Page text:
With 2020 in full swing, there are a lot of things that young people should be getting ready for. The presidential election is at the top of everybody’s list, but we cannot forget about the census. The majority of young people across the country do not remember the other censuses that were conducted throughout their lifetimes, because the census is held every 10 years. Many weren’t old enough to participate in the last one. For the first time in our lives, we will be filling them out for our own households and ensuring that we are counted in our communities.
You would think that this would be an easy ask for people to do, but many young people don't realize the importance and weight this census truly holds. The census impacts everything around you, even small things that you don’t consider. The Black community is most impacted by the counts reflected in the census. Funding given to our local governments, the lines drawn to determine our voting districts, and many other things are determined by the census. Communities of color specifically face so many layers of oppression daily, and the census is one of the ways we can help combat some of that oppression. We not only need to make sure we are counted, however, we need to try and ensure everyone in our communities is counted so we have direct control of our communities from a legal standpoint.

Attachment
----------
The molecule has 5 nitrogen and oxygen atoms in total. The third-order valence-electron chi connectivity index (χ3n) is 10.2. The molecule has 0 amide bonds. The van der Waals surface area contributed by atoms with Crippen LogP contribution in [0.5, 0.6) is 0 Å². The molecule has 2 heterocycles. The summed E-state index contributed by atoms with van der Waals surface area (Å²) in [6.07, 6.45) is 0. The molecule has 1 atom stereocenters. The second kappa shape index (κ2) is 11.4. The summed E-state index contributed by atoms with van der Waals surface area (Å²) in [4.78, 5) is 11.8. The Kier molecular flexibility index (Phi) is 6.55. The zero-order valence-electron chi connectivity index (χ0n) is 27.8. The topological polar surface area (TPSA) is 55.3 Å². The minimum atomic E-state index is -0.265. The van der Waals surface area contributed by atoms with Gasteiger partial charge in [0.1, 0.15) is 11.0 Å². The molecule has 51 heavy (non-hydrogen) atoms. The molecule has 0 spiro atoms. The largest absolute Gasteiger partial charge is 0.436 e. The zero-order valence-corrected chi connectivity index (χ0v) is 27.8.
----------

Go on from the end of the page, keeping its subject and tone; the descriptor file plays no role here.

For far too long, others have controlled what resources we obtain based on the numbers that are recorded in the census. If we aren’t counted, there’s no way to prove that we exist or are within our communities, and that takes away needed resources from us. Communities of color, incarcerated people and the homeless community are the hardest populations to get an accurate count during the census. These communities are most likely to face hardship while being counted or be ignored completely. During the census, it is important that we do our due diligence to ensure our people are counted. We need to remember that when we fight, we win. Together we can fight against a portion of the oppression that we face by ensuring that we are all counted in 2020.
Kyra Mitchell is a member of the Eastern Michigan University NAACP